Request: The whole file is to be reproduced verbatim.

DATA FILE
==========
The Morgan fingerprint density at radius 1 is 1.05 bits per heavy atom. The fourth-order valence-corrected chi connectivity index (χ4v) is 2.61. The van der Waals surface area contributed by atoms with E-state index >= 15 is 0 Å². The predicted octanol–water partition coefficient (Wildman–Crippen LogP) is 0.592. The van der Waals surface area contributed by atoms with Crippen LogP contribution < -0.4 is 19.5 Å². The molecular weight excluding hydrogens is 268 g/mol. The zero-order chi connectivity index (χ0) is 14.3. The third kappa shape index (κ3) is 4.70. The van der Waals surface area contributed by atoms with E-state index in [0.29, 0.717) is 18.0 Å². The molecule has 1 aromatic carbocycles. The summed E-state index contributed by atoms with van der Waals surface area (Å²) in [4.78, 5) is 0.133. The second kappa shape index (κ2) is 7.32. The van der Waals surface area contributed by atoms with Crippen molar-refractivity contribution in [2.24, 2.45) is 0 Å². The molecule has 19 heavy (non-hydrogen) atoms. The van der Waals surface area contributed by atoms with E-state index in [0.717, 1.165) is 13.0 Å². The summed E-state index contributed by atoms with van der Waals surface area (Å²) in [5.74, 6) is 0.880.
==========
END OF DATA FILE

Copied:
The Morgan fingerprint density at radius 1 is 1.05 bits per heavy atom. The fourth-order valence-corrected chi connectivity index (χ4v) is 2.61. The van der Waals surface area contributed by atoms with E-state index >= 15 is 0 Å². The predicted octanol–water partition coefficient (Wildman–Crippen LogP) is 0.592. The van der Waals surface area contributed by atoms with Crippen LogP contribution < -0.4 is 19.5 Å². The molecular weight excluding hydrogens is 268 g/mol. The zero-order chi connectivity index (χ0) is 14.3. The third kappa shape index (κ3) is 4.70. The van der Waals surface area contributed by atoms with E-state index in [0.29, 0.717) is 18.0 Å². The molecule has 1 aromatic carbocycles. The summed E-state index contributed by atoms with van der Waals surface area (Å²) in [4.78, 5) is 0.133. The second kappa shape index (κ2) is 7.32. The van der Waals surface area contributed by atoms with Crippen molar-refractivity contribution in [2.24, 2.45) is 0 Å². The molecule has 19 heavy (non-hydrogen) atoms. The van der Waals surface area contributed by atoms with E-state index in [0.717, 1.165) is 13.0 Å². The summed E-state index contributed by atoms with van der Waals surface area (Å²) in [5.74, 6) is 0.880.